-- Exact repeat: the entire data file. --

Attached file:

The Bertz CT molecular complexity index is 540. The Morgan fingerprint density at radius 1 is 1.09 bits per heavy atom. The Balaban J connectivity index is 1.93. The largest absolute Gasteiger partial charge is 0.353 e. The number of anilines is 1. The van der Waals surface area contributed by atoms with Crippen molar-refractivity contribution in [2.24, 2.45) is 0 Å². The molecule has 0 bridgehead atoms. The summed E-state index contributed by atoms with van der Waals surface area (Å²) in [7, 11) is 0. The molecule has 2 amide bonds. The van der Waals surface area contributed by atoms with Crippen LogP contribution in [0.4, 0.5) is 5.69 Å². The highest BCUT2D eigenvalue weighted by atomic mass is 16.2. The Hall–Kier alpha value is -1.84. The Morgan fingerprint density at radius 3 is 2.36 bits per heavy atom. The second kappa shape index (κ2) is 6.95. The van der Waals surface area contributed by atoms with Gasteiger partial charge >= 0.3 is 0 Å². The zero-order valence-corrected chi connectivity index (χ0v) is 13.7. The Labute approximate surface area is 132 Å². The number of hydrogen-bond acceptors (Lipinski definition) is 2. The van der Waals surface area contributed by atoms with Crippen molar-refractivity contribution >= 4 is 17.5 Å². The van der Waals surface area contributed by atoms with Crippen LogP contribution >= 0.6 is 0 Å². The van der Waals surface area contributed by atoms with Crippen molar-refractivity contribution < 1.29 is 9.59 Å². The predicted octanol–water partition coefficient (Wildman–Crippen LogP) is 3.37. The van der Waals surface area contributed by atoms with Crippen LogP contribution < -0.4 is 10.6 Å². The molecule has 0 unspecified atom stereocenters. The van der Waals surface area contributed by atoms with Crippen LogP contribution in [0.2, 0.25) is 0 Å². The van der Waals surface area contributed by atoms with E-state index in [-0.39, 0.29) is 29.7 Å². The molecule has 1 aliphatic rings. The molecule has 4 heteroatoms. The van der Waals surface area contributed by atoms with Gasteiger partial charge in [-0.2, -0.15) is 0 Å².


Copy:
The Bertz CT molecular complexity index is 540. The Morgan fingerprint density at radius 1 is 1.09 bits per heavy atom. The Balaban J connectivity index is 1.93. The largest absolute Gasteiger partial charge is 0.353 e. The number of anilines is 1. The van der Waals surface area contributed by atoms with Crippen molar-refractivity contribution in [2.24, 2.45) is 0 Å². The molecule has 0 bridgehead atoms. The summed E-state index contributed by atoms with van der Waals surface area (Å²) in [7, 11) is 0. The molecule has 2 amide bonds. The van der Waals surface area contributed by atoms with Crippen LogP contribution in [0.4, 0.5) is 5.69 Å². The highest BCUT2D eigenvalue weighted by atomic mass is 16.2. The Hall–Kier alpha value is -1.84. The Morgan fingerprint density at radius 3 is 2.36 bits per heavy atom. The second kappa shape index (κ2) is 6.95. The van der Waals surface area contributed by atoms with Gasteiger partial charge >= 0.3 is 0 Å². The zero-order valence-corrected chi connectivity index (χ0v) is 13.7. The Labute approximate surface area is 132 Å². The number of hydrogen-bond acceptors (Lipinski definition) is 2. The van der Waals surface area contributed by atoms with Crippen molar-refractivity contribution >= 4 is 17.5 Å². The van der Waals surface area contributed by atoms with Crippen LogP contribution >= 0.6 is 0 Å². The van der Waals surface area contributed by atoms with Crippen molar-refractivity contribution < 1.29 is 9.59 Å². The predicted octanol–water partition coefficient (Wildman–Crippen LogP) is 3.37. The van der Waals surface area contributed by atoms with Crippen LogP contribution < -0.4 is 10.6 Å². The molecule has 0 unspecified atom stereocenters. The van der Waals surface area contributed by atoms with Crippen LogP contribution in [0.2, 0.25) is 0 Å². The van der Waals surface area contributed by atoms with E-state index in [-0.39, 0.29) is 29.7 Å². The molecule has 1 aliphatic rings. The molecule has 4 heteroatoms. The van der Waals surface area contributed by atoms with Gasteiger partial charge in [-0.2, -0.15) is 0 Å².